Skip to main content

Kohl’s Confirms Takeover Offers

Kohl’s has some tough decisions ahead.

The Menomonee Falls, Wis.-based department store retailer on Monday confirmed it received “letters expressing interest in acquiring the company,” the latest development in months of activist agitation pressuring the chain for a wide-ranging shakeup.

Numerous players have entered the fray.

Acacia Research, backed by activist hedge fund Starboard Value, is behind a consortium that offered $9 billion, or $64 a share in cash, late last week to acquire Kohl’s for a 37 percent premium to the retailer’s $46.84 closing share price Friday. Nearly two days later, Bloomberg reported that private equity firm Sycamore offered $65 a share for Kohl’s, a 39 percent premium.

Investors on Monday bid Kohl’s share price up more than 30 percent into the $62.50 range, and Cowen Equity Research analyst Oliver Chen believes $75 to $85 per share might be possible.

Activist investors are especially interested in the chain’s real estate assets, which they value around $7 billion. Many expect a deal for Kohl’s would involve not just bank financing but use of its real estate holdings, too. Arcadia reportedly has a real estate firm in mind to handle the real estate sales. The Wall Street Journal first reported on the Arcadia offer.

In a research note published Monday, Chen said a sale financed through a $3 billion series of sale-leaseback deals would have a 60 to 70 percent chance of success.

Meanwhile, Engine Capital Management’s letter urged the Kohl’s board to “create a competitive sale process that will maximize shareholder value” and “pursue such a process immediately,” citing the company’s $7 billion in real estate holdings and “tremendous free cash flow.” It accused the chain of “significantly underperform[ing] the S&P 500 and its peers over most relevant time periods,” a trend that’s lasted for more than 13 years, it said, pushing Kohl’s to sell itself.

Engine in December called on Kohl’s to tease out its high-growth digital business from stores or else put itself up for sale, a “scorched earth strategy,” according to Forrester analyst Sucharita Kodali. Shortly after, hedge fund Macellum Capital Management piled on with renewed calls for a board refresh.  Macellum first started its fight in February last year, agitating in tandem with Ancora Holdings, Legion Partners Asset Management and 2010 Capital. That resulted in new directors from both camps joining Kohl’s board. Word surfaced in December that Macellum was planning to revive its board-overhaul agenda. Earlier this month, the activist firm once again took aim at the chain, accusing Kohl’s management of “materially mismanaging the business.”

Related Stories

Kohl’s fired back by claiming it has continued to engage with the activist firm and that its strategic plan transforming the company into a “leading omnichannel destination for the active and casual lifestyle continues to gain traction.” Kohl’s pointed to third-quarter results showing that net sales outperformed at up 16 percent on strong digital and store performance.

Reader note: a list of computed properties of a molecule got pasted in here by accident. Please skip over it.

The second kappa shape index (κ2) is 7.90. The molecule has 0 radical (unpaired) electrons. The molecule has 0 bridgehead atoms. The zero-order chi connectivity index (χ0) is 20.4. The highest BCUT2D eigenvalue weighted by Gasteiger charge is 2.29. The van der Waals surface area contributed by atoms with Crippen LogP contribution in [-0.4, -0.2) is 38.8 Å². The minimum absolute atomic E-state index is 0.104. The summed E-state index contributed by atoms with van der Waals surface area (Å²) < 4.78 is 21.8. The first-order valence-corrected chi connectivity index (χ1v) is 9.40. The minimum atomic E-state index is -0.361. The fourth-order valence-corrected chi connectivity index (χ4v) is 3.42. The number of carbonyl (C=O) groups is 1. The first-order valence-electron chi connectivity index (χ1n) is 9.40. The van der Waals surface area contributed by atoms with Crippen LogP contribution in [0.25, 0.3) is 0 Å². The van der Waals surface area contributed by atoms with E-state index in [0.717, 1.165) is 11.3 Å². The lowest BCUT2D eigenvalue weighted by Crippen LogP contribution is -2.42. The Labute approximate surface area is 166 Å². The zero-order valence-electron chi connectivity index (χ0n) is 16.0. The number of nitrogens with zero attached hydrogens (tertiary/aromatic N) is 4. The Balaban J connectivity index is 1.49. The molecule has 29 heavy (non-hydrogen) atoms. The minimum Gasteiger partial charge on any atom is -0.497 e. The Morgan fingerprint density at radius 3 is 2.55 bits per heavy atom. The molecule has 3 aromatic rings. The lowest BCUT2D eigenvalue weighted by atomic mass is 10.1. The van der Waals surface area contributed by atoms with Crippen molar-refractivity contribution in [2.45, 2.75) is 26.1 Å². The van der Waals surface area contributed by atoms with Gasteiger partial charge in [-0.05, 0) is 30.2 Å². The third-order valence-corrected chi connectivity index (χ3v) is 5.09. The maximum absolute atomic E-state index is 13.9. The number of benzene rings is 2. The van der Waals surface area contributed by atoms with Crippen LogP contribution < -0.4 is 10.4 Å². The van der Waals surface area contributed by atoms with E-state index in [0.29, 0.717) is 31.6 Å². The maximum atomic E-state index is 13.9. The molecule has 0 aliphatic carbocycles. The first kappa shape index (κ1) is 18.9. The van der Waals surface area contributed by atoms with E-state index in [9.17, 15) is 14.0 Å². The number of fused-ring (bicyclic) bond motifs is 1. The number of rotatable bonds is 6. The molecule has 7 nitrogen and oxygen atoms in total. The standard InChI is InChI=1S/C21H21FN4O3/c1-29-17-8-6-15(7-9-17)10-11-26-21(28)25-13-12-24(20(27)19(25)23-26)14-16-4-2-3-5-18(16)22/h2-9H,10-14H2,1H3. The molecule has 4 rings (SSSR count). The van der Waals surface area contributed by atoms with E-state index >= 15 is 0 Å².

Chen on Monday believes a sale “may realize value for shareholders more quickly than Kohl’s as a stand-alone public company.”

“Kohl’s board will need to evaluate all value maximization opportunities for all shareholders,” he said.

Chen believes “management is on the right track given agile strategies, including the Sephora partnership, continued focus on the active segment, and new brand rejuvenation, particularly in women’s apparel,” he said. Activists, however, might not be interested in waiting around to see when a slow-going turnaround bears fruit.

Then there’s the sale-leaseback angle. Former retail consultant Walter Loeb has long opposed retailers selling their valuable real estate assets., citing Starboard Value’s 2015 efforts to force Macy’s to sell off some holdings back in 2015 that didn’t go anywhere and culminated with the hedge fund ditching its shares in 2017.

Loeb says sale-leasebacks add burdensome overhead rent costs to a retailer’s balance sheet. Moreover, real estate gives retailers critical wiggle room in the event of an economic downturn. They can use these physical assets to cushion against a difficult cycle.

Financial engineering isn’t always in retail’s best interest. Hedge fund boss Eddie Lampert’s Sears Holdings takeover seemingly accelerated the once-storied retail empire’s downfall, leaving just 26 Sears stores and six Kmart locations operating to ring in 2022.

Kodali questions the benefits of a Kohl’s sale. “Usually employees will be worse off but investors typically are happy,” she said. “It’s not exactly stakeholder capitalism but it is capitalism for sure.”

Additional reporting by Jessica Binns.